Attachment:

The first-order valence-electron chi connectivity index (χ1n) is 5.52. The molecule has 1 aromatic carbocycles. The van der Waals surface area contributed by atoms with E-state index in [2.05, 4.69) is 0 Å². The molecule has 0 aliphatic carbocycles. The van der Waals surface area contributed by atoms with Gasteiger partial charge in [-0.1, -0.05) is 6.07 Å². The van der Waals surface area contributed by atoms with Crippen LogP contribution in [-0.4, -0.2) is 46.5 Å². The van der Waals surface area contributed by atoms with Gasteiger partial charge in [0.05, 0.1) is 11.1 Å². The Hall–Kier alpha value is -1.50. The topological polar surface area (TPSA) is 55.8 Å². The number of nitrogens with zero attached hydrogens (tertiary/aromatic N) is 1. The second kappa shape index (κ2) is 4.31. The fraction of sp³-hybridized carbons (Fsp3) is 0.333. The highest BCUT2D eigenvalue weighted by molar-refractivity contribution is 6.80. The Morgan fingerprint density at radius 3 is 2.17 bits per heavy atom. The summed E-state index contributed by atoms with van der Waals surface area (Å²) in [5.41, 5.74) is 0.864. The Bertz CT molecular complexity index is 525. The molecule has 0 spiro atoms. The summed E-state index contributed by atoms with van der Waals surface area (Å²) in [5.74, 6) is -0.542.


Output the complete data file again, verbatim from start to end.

The first-order valence-electron chi connectivity index (χ1n) is 5.52. The molecule has 1 aromatic carbocycles. The van der Waals surface area contributed by atoms with E-state index in [2.05, 4.69) is 0 Å². The molecule has 0 aliphatic carbocycles. The van der Waals surface area contributed by atoms with Gasteiger partial charge in [-0.1, -0.05) is 6.07 Å². The van der Waals surface area contributed by atoms with Crippen LogP contribution in [-0.4, -0.2) is 46.5 Å². The van der Waals surface area contributed by atoms with Gasteiger partial charge in [0.05, 0.1) is 11.1 Å². The Hall–Kier alpha value is -1.50. The topological polar surface area (TPSA) is 55.8 Å². The number of nitrogens with zero attached hydrogens (tertiary/aromatic N) is 1. The second kappa shape index (κ2) is 4.31. The fraction of sp³-hybridized carbons (Fsp3) is 0.333. The highest BCUT2D eigenvalue weighted by molar-refractivity contribution is 6.80. The Morgan fingerprint density at radius 3 is 2.17 bits per heavy atom. The summed E-state index contributed by atoms with van der Waals surface area (Å²) in [5.41, 5.74) is 0.864. The Bertz CT molecular complexity index is 525. The molecule has 0 spiro atoms. The summed E-state index contributed by atoms with van der Waals surface area (Å²) in [5.74, 6) is -0.542.